5 Ways To Prevent Financial Reporting Errors

Most businesses have been there when it comes to financial reporting and analysis. After spending hours of precious time compiling date and crunch formulas, you realize that a late-night typo has badly altered your findings. Or, hours too late, you understand one of your colleagues adjusted a formula, sending the team’s spreadsheets into a raging mess.

If these scenarios (or any like them) have never happened to you, then maybe that is because you are spending wasted days double and triple-checking the data, significantly reducing the amount of time you have for the actual analysis. Even if you are working with the best bank for business banking, there is a good chance that your reporting and analysis needs some work.

For everyone’s benefit, here are five tried and tested genius steps that will help you and your firm prevent financial reporting errors. With these tips, there will be no need to sacrifice time and energy that could be better spent on other important aspects of your business.

1. Implement appropriate security features.

While you are probably highly conscious of security measures that prevent cyber-crime and security breaches, you may not be protecting your data from your employees. That is not to say that your employees are involved in nefarious behaviour. But when it comes to financial reporting and analysis, they may modify a formula (either by accident or because their fundamental premises have been altered) which, in turn can radically affect your reports.

Being able to locate typos or accidental alterations can be unnecessarily burdensome and exceptionally time-consuming. Also, if your financial reporting and analysis platform lacks security features, then your spreadsheets and essential data will be laid bare when shared with investors or the broader community.

Therefore, your firm must implement the appropriate security features to prevent these types of financial reporting errors. Implementing these features can be as straightforward as choosing a financial dashboard that provides security features for limiting access, and tracking any modifications.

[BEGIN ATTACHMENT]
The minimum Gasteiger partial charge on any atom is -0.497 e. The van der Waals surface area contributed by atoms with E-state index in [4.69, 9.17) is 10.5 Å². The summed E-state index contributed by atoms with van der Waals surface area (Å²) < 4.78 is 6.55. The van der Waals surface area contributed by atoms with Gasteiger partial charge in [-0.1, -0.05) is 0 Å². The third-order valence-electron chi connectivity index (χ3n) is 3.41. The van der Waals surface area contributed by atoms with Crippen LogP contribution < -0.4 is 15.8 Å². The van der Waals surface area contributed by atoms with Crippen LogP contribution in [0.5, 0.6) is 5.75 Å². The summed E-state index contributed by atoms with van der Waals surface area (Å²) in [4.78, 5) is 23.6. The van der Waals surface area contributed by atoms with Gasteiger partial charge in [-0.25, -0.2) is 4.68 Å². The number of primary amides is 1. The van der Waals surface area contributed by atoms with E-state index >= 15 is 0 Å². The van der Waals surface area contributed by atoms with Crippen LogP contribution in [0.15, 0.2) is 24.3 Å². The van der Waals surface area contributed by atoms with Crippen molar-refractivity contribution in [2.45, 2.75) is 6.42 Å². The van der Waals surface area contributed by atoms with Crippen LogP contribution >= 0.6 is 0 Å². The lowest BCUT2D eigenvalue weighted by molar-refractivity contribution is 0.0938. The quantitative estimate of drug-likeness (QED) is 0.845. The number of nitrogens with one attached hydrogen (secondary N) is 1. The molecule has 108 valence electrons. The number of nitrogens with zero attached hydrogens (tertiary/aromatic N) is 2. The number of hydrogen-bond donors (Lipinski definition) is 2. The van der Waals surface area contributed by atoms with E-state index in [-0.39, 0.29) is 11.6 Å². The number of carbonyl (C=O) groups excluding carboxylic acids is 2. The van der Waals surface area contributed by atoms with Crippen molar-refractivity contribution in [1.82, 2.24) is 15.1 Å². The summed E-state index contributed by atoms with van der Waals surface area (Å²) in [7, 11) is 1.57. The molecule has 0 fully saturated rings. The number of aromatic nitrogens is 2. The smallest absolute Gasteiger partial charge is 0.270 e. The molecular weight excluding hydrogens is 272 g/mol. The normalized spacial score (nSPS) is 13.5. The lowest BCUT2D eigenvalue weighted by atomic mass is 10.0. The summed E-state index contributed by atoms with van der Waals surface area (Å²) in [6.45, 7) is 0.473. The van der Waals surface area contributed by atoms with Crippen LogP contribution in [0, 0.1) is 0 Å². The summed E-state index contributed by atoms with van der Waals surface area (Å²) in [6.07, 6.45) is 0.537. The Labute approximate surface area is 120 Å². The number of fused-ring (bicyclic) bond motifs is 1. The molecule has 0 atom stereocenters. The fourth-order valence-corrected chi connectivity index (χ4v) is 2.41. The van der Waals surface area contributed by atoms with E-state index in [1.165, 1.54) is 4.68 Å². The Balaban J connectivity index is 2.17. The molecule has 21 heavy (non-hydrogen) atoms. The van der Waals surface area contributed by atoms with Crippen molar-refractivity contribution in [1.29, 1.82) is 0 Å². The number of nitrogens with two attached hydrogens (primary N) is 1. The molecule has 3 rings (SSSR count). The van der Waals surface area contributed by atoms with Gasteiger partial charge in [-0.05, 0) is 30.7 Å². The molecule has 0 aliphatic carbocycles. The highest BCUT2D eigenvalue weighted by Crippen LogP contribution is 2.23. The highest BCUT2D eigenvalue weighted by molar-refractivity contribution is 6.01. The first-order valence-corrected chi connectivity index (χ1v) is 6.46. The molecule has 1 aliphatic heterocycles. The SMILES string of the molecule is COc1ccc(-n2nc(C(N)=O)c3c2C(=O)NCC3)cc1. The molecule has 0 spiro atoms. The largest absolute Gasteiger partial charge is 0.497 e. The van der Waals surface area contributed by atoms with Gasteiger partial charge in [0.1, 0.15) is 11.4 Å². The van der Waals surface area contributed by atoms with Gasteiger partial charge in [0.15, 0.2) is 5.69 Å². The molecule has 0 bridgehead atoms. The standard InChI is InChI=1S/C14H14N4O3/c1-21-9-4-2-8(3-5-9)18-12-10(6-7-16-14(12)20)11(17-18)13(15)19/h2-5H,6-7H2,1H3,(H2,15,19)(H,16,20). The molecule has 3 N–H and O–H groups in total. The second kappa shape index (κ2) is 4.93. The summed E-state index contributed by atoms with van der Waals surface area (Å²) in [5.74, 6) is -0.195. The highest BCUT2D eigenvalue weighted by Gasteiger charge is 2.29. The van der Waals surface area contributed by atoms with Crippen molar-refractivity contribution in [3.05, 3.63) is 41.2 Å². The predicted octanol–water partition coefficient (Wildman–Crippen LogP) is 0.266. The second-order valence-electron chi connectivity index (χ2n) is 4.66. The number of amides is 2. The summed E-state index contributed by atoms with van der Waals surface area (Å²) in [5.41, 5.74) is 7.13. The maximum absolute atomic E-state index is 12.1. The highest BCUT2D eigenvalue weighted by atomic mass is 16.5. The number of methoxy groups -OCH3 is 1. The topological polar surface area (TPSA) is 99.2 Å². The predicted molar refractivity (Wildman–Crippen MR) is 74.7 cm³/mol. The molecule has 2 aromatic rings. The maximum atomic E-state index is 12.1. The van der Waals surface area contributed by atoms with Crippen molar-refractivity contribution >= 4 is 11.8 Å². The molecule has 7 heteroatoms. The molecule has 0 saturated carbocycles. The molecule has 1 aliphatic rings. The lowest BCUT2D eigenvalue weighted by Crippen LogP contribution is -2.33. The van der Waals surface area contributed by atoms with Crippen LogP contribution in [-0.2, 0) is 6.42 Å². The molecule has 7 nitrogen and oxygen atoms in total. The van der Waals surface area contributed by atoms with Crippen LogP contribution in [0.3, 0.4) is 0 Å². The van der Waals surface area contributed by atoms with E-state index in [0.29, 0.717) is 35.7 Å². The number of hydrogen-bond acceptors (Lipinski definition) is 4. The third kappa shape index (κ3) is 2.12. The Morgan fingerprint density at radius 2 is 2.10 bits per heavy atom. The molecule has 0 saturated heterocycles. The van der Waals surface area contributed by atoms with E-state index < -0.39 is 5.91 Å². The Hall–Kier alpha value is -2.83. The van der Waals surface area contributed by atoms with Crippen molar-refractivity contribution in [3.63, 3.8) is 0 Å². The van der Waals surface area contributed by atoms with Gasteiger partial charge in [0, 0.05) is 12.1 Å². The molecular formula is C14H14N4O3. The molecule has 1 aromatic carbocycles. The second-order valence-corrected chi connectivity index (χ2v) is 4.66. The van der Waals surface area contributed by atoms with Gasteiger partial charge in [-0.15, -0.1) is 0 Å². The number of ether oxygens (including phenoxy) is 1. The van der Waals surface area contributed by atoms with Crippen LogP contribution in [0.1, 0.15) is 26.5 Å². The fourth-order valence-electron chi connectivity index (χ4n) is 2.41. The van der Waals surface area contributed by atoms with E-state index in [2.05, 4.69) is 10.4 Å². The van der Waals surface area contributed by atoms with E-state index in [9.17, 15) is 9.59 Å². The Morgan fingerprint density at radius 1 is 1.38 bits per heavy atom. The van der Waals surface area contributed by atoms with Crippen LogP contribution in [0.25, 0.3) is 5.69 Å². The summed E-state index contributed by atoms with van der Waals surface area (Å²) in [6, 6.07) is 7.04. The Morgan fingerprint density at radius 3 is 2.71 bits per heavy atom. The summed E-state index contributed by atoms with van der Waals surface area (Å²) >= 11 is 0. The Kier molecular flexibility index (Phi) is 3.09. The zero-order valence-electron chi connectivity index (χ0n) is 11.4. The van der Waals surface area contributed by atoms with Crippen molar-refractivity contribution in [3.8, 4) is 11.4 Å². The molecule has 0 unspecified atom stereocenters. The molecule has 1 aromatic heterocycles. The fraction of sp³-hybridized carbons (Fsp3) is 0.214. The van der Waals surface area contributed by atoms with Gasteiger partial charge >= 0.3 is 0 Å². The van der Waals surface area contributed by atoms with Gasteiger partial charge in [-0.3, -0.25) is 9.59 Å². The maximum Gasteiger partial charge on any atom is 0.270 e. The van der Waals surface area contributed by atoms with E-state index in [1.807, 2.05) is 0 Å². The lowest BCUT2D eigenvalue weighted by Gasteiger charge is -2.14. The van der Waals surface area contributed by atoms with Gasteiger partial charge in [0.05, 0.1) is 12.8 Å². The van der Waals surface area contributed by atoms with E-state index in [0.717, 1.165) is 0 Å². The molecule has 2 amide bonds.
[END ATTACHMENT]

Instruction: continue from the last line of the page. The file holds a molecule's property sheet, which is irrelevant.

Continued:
2. Insert assumptions in their own cell.

One of the most frequent issues with financial reporting comes as a result of assumptions. This is because when it comes to editing a calculation, assumptions are the most frequently edited items. Therefore, when embedded into individual formulas, they turn into a headache.

In order to minimize the chance of a financial reporting and analysis error, insert assumptions into their own cells, and then have the individual formulas pull from that cell. By making this small change, your FP&A team will only have to make a minor adjustment each time the assumption changes.

3. Visualize your data.

Ever since the English statistician Francis Anscombe published his 1973 paper Graphs in Statistical Analysis, the importance of data visualization has become more and more widely accepted in the financial reporting and analysis arena.

In the paper, Anscombe demonstrates how useful (some may say essential) graphs are to all kinds of statistical analyses. The raw data of his four groups seems almost identical and it is impossible to notice any difference. However, upon graphing the data, outliers become easier to spot and discrepancies easier to discern.

No matter what industry you are in, visualizing your data helps you catch potential errors more quickly than if you are merely looking at the raw data. By implementing financial reporting and analysis software that offers quick and easy visual analytics, you can help your finance team move in a visualization direction.

4. Create a defined and consistent language.

Most firms have numerous team members discussing data from various software programs and spreadsheets. This setup can be complicated in itself, but what do you do when each department describes and defines terms differently? This scenario is almost definitely going to create a slew of reporting errors.

Therefore, before you embark on your next round of financial reporting and analysis, you need to schedule some time to create a defined and consistent language that all department members can agree on and implement.

5. Integrate your data into one centralized source.

Studies show that nearly 90 percent of spreadsheets contain some sort of error. If that by itself wasn’t an alarming enough issue, the fact that many small businesses are juggling two or three financial reporting and analysis software programs while mid-level companies may be juggling four to seven should be.

Using a cloud-based financial dashboard is a practical way to ensure that fewer reporting errors occur. Integrating data that can be updated in real time for all users, fed into a centralized source means fewer update delays, less iteration, and more veracity in the data.

In addition to preventing financial reporting errors, if necessary, ensure your business is utilizing cash and liquidity management. Having accurate financial reporting and analysis will impact the growth of your company. Investors, lenders, and managers are always going to look at your firm’s financial statements, using liquidity measurement ratios to evaluate your liquidity risk.

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